To the Editor.—
Rahbari and Mehregan (Arch Dermatol 1981;117:328-331) cited Reimer et al1 and Clark et al2 as reporting in 1978 the first example of the FAMMM syndrome. The first report of this syndrome, however, was made in 1968 by Lynch and Krush,3 who described two remarkable cases that had together all three of the essential elements of the FAMMM syndrome: (1) multiple moles of varying sizes and shapes that were clinically suspected of being malignant and that histologically showed very active junctional activity; (2) multiple cutaneous malignant melanomas and inordinately long survival in one patient; and (3) pedigrees disclosing a possible association with primary cancers in other organs (pancreas, respiratory tract, breast, sarcoma, and cervix).These cases were again evaluated during the 1970s, as part of our ongoing study of cancer patients at our institute for Familial Cancer Management and Control, Omaha. In 1977, Frichot and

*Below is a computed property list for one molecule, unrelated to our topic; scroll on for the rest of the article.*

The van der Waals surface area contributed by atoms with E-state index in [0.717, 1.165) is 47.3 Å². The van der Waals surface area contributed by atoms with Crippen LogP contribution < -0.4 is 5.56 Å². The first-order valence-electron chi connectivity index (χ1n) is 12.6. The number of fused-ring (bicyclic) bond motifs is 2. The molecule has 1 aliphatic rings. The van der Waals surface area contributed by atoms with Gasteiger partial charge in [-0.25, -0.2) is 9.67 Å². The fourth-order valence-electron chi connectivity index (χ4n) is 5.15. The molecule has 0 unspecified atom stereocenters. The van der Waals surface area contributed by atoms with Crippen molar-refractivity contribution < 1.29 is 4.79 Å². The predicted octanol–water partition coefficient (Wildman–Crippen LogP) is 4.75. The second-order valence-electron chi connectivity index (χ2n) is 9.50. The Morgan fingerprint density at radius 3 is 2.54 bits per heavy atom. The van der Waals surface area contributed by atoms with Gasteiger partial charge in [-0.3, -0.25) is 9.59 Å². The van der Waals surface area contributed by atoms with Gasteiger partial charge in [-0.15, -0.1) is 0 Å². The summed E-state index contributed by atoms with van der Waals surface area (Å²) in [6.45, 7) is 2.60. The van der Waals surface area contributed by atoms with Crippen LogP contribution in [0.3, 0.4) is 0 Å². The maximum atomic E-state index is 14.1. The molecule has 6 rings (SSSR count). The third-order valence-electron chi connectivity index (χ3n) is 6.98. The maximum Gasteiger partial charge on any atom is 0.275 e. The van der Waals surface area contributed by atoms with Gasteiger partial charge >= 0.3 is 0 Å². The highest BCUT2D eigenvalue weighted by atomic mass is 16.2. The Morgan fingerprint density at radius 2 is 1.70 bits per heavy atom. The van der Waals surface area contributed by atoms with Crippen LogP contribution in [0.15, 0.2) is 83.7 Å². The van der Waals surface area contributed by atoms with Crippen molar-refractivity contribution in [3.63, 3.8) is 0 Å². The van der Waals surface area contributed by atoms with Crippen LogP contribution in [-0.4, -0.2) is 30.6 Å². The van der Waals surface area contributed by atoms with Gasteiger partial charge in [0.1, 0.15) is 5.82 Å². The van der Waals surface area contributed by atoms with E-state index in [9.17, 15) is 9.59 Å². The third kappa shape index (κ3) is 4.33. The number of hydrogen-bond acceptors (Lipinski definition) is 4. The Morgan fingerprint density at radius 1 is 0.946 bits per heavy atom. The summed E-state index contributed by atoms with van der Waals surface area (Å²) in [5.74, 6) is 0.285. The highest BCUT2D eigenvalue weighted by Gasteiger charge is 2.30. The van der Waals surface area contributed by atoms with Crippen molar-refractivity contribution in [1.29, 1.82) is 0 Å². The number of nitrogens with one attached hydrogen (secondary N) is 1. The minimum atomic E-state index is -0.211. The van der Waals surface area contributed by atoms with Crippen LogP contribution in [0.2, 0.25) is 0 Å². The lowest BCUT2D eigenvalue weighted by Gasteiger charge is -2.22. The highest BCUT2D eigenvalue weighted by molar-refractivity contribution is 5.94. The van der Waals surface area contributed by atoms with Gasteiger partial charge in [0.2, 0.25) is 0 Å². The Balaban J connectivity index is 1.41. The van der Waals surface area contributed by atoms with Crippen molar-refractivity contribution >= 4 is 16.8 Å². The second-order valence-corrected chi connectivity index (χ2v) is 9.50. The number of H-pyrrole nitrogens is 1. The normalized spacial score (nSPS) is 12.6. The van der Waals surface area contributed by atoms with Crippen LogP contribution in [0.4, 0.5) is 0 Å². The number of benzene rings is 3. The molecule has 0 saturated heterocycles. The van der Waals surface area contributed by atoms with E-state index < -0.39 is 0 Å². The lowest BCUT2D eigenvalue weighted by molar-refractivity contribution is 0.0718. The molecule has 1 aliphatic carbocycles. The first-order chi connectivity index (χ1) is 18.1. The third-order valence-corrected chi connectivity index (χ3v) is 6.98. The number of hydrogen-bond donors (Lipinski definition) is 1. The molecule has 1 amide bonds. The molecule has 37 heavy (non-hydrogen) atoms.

Fusaro RM, Lynch HT, Kimberling WJ. Familial Atypical Multiple Mole Melanoma Syndrome (FAMMM). Arch Dermatol. 1983;119(1):2–3. doi:10.1001/archderm.1983.01650250006002
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